The report lists myriad potential environmental, cultural and aesthetic impacts from the installation of flood control measures.

The construction of repositories, berms and walls might disturb the Hawaiian hoary bat, Oahu elepaio birds and Hawaiian waterbirds. And the work could disturb archaeological sites, including iwi.

Adding walls would also change the look of the historic canal.

Robert Finley, chair of Waikiki Neighborhood Board, thinks as long as the wall along the Ala Wai is well-designed, like the pillars of the rail system, it won’t be an eyesore. The wall might even have some benefits, he said.

“It would probably keep people from falling in the Ala Wai,” he said.

But Brower, who represents Waikiki in the state House of Representatives, isn’t so sure.

“I think this wall will be a very tough sell,” he said. “Because people haven’t seen a disaster in Waikiki in their lifetime, they haven’t seen a flood … There’s just a lot of optimists we have in our community.”

Brower thinks the most important way to prepare for the flood is to have an evacuation plan. He also suggests encouraging developers to build with the flood risk in mind, providing features such as elevated parking.

Ala-Wai-Flood

This rendering shows the potential effects of a 100-year flood on Waikiki and the surrounding area.

Courtesy of U.S. Army Corps of Engineers

Brower said he has lots of questions about the Corps of Engineers report, which he hasn’t had a chance to read yet.

“I would be happy if we just maintain what we have and make better choices that way,” he said. “Then we can think clearly about nice-to-have projects like this one.”

He emphasized that he doesn’t think that we can fight nature, and that he’s skeptical whether the wall will be effective. He also noted that the estimated $318 million in property damage isn’t that much.

“We’re a country or a state that can make that up pretty easily,” he said. “What I’m saying is that if you have a natural disaster you’re going to probably just have to take your lumps and rebuild.”

“We have to realize that the world has an imperfect environment and no matter where you live in Hawaii you’re at risk,” he said.

Complex Process

When the Manoa Stream overflowed in 2004, runoff from heavy rains hit a wall of debris under Woodlawn Bridge and spilled into neighborhoods. Parked cars were pushed into trees, homes were flooded and the Hamilton Library at the University of Hawaii was drenched.

Chow remembers the shock he felt surveying the damage, which totaled over $85 million. At the time, Chow was three years into developing a plan for the Ala Wai Canal. The Corps of Engineers ended up expanding the the project to take into account the risk of flooding upstream.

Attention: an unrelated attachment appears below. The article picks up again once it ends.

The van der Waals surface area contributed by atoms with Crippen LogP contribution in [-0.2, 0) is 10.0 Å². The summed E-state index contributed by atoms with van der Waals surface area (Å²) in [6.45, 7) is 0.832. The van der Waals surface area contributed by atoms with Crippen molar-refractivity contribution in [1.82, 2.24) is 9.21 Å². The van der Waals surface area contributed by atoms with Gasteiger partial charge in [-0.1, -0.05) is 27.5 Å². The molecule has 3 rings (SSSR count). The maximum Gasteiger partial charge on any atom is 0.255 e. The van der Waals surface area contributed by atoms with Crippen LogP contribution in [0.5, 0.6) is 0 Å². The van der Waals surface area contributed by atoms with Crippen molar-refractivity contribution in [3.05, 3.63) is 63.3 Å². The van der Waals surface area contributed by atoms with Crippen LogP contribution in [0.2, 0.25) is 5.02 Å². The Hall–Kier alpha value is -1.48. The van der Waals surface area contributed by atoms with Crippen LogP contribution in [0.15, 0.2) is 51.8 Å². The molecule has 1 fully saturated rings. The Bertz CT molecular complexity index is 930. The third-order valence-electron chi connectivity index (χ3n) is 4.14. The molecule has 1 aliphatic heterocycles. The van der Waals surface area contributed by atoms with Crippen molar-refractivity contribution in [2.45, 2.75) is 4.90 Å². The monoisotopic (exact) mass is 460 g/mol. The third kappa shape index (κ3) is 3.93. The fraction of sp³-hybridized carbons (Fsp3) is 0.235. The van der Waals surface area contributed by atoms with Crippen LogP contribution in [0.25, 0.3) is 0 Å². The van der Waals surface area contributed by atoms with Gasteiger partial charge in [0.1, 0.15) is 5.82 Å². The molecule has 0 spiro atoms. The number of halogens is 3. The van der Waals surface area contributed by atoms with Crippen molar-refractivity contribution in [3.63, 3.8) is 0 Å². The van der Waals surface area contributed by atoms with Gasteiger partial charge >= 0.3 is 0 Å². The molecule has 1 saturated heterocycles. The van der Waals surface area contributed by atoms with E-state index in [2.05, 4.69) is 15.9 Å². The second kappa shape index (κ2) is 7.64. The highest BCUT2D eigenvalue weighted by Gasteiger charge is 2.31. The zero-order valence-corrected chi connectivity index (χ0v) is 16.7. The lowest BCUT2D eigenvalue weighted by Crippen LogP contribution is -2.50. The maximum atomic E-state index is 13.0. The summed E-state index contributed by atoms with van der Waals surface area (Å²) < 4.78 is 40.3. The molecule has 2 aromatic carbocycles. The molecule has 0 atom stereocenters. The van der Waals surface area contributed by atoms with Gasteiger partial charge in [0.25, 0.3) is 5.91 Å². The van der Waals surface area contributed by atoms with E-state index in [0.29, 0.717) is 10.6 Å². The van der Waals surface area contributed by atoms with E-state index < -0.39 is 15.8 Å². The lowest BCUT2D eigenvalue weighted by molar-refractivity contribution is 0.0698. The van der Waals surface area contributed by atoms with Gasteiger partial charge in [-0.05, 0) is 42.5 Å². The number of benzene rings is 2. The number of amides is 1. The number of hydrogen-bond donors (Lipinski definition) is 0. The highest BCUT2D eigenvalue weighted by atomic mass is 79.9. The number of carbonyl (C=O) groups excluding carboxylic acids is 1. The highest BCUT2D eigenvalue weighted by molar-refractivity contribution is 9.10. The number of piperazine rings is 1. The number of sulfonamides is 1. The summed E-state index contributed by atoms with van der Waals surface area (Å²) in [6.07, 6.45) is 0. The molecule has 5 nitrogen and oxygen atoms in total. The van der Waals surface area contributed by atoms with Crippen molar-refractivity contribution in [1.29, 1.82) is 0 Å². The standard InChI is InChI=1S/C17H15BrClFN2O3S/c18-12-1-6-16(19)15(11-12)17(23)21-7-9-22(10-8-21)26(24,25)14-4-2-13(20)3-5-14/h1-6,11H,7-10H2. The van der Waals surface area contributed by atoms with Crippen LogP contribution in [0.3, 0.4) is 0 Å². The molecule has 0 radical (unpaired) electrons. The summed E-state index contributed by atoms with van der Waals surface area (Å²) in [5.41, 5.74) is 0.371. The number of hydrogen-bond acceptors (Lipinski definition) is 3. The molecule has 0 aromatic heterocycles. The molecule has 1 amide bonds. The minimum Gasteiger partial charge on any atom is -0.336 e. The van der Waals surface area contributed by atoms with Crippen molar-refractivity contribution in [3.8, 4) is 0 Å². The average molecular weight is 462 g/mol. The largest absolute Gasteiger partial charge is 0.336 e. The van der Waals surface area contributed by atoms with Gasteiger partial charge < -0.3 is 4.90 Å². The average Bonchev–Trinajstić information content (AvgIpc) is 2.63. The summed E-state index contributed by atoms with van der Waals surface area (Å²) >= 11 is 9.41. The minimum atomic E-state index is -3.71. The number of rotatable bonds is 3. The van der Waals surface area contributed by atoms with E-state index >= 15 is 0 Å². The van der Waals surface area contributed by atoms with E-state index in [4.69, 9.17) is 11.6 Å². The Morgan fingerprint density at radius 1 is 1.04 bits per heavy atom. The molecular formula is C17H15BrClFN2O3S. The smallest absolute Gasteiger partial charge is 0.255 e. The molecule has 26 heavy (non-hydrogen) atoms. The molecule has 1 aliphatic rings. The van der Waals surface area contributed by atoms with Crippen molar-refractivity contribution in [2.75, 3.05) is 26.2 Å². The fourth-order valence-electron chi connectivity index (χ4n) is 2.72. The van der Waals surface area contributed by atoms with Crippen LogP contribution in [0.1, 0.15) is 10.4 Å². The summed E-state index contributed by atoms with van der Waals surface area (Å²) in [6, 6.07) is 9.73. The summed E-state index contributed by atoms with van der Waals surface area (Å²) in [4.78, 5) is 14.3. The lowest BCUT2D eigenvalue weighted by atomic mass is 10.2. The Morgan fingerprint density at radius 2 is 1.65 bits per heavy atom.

It’s been a long process. Changes in policy and incremental funding forced the analysis to be completed in fits and starts, lengthening the amount of time it took, Chow said.

And even if everything goes as planned from now on, it will be another six years before the project would likely break ground.

Chow said the Corps of Engineers is expected to approve a final version of the plan in January 2017 and then send it to Washington, D.C., for further review.

Funding would need to be included in Congress’ Water Resources Development Act, which tends to prioritize a backlog of projects over new proposals. The federal government would pay for two-thirds of the project, or nearly $113 million, with the state picking up the rest.

Sen. Brian Schatz, who has been working with the Ala Wai Watershed Association for the past two decades, said that if the community supports the project that he will make securing funding a high priority.

“I think it goes without saying that (the flood) would be not just an environmental catastrophe but an economic catastrophe,” he said.

Manoa-Flood

Cars stuck in trees in the aftermath of the 2004 Manoa flood.

Courtesy of NOAA

Meanwhile, the state could move forward with the design of the project as well as figuring out how to pay for its portion, nearly $60.7 million. The state would also need to cover the cost of operating and maintaining the flood control system, which is estimated at nearly a million dollars each year.

Chow said the Corps of Engineers, state and city are exploring various funding possibilities, ranging from floating bonds to asking the business community to pitch in.

For the next month Chow will focus on public outreach, talking to various community associations, neighborhood boards and politicians.

To Finley from the Neighborhood Board, helping the public learn about the project is key.

“It needs a lot of advertising,” he said. “It’s like most projects — you folks put it in the news… and when they start breaking ground, people go, ‘What’s that?'”

Click here to read the full draft environmental impact statement.